Let $R$ be a PID and $M$ a module. Show the following:

(i) If $M$ is finitely generated and $S$ is a free submodule with $M/S$ torsion-free, then $M$ is free.

(ii) If $M$ is torsion-free and $M/S$ is finitely generated of torsion for all submodule $S \neq 0$ of $M$, then $M \cong R$. Deduce that if an infinite abelian group satisfies every non zero subgroup has finite index then $G \cong \mathbb Z$.

I think I could solve (i) but I am not so sure if it is correct so I'll write my solution:

I know that if $R$ is a PID and $M$ is a f.g. torsion-free module, then $M$ is free. So, using this, I've tried to show that $M$ is torsion-free. So suppose there is $r \neq 0, m \in M$ such that $rm=0$. Consider the projection $$\pi: M \to M/S$$ $$ m \to \overline{m}$$

Then $0=\pi(rm)=r\pi(m)$. Since $r \neq 0$ and $M/S$ is torsion-free, it must be $\pi(m)=0 \implies m \in S$. But $S$ is a free submodule which implies $S$ is torsion-free, as $rm=0$ and $r \neq 0$, it follows $m=0$. It follows directly that $M$ is torsion-free.

I have no idea what to do in (ii). As for the last part of (ii), any abelian group is a $\mathbb Z$-module. I don't see why $G/S$ is of torsion (if we have this, then we are under the hypothesis of first part of (ii) and we can apply the proposition).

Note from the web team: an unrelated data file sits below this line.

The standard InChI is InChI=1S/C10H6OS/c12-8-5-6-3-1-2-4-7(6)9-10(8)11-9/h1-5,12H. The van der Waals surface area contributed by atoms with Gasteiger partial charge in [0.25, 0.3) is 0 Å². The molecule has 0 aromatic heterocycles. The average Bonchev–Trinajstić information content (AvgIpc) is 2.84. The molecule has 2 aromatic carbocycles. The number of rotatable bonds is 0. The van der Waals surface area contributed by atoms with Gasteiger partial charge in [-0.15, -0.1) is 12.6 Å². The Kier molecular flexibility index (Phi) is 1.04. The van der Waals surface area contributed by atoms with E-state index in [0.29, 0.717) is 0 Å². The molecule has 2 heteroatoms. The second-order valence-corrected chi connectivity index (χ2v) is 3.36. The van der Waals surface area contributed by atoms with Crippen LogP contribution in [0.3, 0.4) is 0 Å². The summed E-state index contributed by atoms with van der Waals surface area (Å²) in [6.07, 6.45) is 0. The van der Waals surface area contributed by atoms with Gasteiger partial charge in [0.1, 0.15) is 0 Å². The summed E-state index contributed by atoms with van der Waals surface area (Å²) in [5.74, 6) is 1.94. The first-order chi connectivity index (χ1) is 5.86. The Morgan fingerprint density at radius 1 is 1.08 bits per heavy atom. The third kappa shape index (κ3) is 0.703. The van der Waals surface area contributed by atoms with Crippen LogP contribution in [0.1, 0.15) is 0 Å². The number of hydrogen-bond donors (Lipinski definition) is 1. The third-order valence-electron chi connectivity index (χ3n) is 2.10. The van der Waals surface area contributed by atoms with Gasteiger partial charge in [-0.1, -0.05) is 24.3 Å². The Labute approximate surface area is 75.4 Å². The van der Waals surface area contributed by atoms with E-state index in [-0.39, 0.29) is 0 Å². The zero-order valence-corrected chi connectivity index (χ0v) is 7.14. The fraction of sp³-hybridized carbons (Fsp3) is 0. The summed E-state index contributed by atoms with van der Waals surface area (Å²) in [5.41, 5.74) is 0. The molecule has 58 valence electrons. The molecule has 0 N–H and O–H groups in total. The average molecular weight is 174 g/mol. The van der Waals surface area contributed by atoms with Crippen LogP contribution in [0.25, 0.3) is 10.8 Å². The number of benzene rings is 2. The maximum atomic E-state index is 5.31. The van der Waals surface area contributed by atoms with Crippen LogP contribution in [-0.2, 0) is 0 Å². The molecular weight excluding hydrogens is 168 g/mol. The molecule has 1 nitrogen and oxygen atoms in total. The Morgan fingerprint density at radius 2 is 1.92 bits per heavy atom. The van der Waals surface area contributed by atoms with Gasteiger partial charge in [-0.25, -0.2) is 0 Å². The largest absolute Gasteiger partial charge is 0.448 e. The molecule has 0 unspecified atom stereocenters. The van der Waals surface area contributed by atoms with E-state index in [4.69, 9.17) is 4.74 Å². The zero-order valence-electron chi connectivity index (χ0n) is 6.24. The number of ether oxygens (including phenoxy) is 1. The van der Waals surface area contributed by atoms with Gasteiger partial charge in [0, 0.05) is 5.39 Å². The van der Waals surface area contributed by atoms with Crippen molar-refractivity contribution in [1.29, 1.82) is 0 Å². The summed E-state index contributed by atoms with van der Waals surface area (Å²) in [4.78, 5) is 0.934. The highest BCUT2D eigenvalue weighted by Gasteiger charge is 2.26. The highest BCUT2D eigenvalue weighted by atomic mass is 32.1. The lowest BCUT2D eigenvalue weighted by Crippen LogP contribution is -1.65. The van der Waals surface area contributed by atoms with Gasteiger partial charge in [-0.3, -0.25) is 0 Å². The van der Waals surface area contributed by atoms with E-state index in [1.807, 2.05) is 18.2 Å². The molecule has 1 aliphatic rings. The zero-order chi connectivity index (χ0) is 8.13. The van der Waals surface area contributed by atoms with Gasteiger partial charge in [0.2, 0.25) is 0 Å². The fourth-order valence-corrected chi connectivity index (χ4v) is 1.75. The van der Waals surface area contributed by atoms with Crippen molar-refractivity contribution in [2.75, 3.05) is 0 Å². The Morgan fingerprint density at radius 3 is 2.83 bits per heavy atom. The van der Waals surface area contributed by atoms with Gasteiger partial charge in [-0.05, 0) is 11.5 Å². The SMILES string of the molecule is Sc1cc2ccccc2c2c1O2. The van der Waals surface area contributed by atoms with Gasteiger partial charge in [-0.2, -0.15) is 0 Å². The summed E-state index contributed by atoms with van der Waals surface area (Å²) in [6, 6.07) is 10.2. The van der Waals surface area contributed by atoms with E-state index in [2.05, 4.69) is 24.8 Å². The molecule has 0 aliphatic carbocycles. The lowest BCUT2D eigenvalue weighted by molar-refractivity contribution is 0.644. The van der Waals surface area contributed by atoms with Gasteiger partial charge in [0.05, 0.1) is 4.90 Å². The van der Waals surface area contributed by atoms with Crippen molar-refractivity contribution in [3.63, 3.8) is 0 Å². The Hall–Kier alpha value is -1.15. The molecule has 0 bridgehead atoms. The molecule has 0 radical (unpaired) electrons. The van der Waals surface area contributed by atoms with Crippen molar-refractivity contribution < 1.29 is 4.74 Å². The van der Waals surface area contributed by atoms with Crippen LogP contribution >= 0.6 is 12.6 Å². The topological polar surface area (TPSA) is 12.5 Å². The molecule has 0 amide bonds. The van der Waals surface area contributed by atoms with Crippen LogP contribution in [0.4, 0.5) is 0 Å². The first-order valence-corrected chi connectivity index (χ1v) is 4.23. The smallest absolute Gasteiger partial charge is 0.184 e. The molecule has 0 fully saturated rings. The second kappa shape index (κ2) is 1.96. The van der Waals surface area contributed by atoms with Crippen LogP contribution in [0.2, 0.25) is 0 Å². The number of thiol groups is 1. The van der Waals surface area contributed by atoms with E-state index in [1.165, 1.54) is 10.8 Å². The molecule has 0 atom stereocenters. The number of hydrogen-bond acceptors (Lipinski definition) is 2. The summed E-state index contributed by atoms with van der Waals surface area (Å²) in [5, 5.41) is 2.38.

Any suggestions would be appreciated.

  • $\begingroup$ (After fixing a typo) I find your proof to (i) pretty clear. $\endgroup$ – user26857 Dec 8 '14 at 8:50

If consider $S$ a non-zero cyclic submodule, from $M/S$ finitely generated you get $M$ finitely generated, so $M$ is free. Now you can use this answer.

For an abelian group $G$ and $S$ a non-zero subgroup, having finite index means that $G/S$ is finite, or a finite abelian group is finitely generated and torsion.

| cite | improve this answer | |

Your Answer

By clicking “Post Your Answer”, you agree to our terms of service, privacy policy and cookie policy

Not the answer you're looking for? Browse other questions tagged or ask your own question.